16.10.19

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Main Gallery

Bezalel 2019: Selected Works from the Graduates Exhibition
Niv Fridman, The Ibex man
, 2019, Fourth Year, Fine Arts

“Blessed is the one whose will and power are in equal amount, and he can do whatever his heart wishes” this is the way Israel Aharoni, the first Hebrew zoologist opens the introduction for his memoir. The book describes in a beautiful, picturesque way the expedition he led between 1905-1944 in order to hunt and collect rare species for the  foundation of the first Zionist Natural History Collection. When I first found the book on a dusty shelf at the back of the library I was surprised by its clear message; there are two kinds of people, those who are lucky enough to have the ability to research the world and the less fortunate ones who are doomed to be the subjects of the research. As I read more I found a patronizing approach in the way he chose to describe both the animals and the residents of Israel at the beginning of the last century. From his point of view as a western researcher there was no difference between an object, an animal and a human being - all of them are subjected to the same type of pedantic examination.

After the encounter with Israel Aharoni that evoked in me mixed feelings, I started my own research in order to find the secrets he hid between the pages of his book. I visited his taxidermy collection in the basements of Givat Ram Campus, I chased his lost diaries and made interviews with the few people who could shed light on his past. After I collected a large amount of material I suddenly stopped and realized that during my journey I adjusted the same type of gaze which he describes in his book - but this time Aharoni himself was the subject of my research.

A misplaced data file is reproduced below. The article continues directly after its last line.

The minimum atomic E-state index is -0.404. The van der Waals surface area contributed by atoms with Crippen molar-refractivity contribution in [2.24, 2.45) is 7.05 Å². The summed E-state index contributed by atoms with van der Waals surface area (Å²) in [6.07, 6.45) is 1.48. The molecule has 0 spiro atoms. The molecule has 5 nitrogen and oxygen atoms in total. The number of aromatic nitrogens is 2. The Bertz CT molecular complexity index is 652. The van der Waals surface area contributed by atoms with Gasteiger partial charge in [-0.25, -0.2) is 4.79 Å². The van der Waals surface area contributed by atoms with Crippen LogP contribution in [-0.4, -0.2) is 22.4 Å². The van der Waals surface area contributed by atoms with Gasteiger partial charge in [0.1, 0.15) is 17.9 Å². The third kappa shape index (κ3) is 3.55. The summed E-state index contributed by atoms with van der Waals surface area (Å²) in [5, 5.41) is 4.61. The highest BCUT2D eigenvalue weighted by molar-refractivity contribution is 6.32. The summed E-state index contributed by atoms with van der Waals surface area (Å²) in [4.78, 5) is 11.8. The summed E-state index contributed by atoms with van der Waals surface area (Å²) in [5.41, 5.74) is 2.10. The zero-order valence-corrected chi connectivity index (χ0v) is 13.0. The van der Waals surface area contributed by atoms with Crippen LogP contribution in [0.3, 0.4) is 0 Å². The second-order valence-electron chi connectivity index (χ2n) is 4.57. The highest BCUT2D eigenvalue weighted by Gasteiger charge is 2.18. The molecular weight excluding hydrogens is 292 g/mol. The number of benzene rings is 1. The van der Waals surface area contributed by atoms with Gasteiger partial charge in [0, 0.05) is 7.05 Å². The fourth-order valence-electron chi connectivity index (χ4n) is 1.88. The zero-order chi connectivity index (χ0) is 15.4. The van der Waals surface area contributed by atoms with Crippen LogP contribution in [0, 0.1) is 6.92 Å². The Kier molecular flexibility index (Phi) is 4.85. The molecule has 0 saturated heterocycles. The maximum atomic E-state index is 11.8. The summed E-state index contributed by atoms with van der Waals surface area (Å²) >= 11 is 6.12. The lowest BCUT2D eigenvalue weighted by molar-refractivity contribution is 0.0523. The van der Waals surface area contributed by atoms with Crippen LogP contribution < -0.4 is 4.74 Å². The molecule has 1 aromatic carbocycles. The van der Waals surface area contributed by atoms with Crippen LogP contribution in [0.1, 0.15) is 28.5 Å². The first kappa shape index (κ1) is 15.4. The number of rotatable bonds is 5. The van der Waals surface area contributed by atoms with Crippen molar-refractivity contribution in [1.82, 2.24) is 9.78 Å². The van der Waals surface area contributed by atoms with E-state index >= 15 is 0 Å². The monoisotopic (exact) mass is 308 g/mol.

The inspiration to the exhibition came from my journey with Israel Aharoni. The different art works in the exhibition are a product of my research and each of them suggests a different kind of answer to the question that led me into it: what is the difference between the artist’s point of view and the researcher’s point of view? The phones exhibit digital drawings which depict the interview I made with different people about Aharoni’s life. The glass display shows documents from Aharoni’s file at the Hebrew University Archive. In the film “The Ibex man” Israel Aharoni’s character arrives at Mitzppe Ramon of 2019 and following a meeting with a member of the staff of a local hotel he is forced to deal with a question which he doesn’t answer in his book: is there a way to fill the gap between the researcher’s and the artist’s point of view? Is there a way to fill the gap between the moral, scientific order that says “don’t feed the Ibexes” and a different kind of approach which does not follow orders?

Niv Fridman
Fourth Year
The Ibex man
2019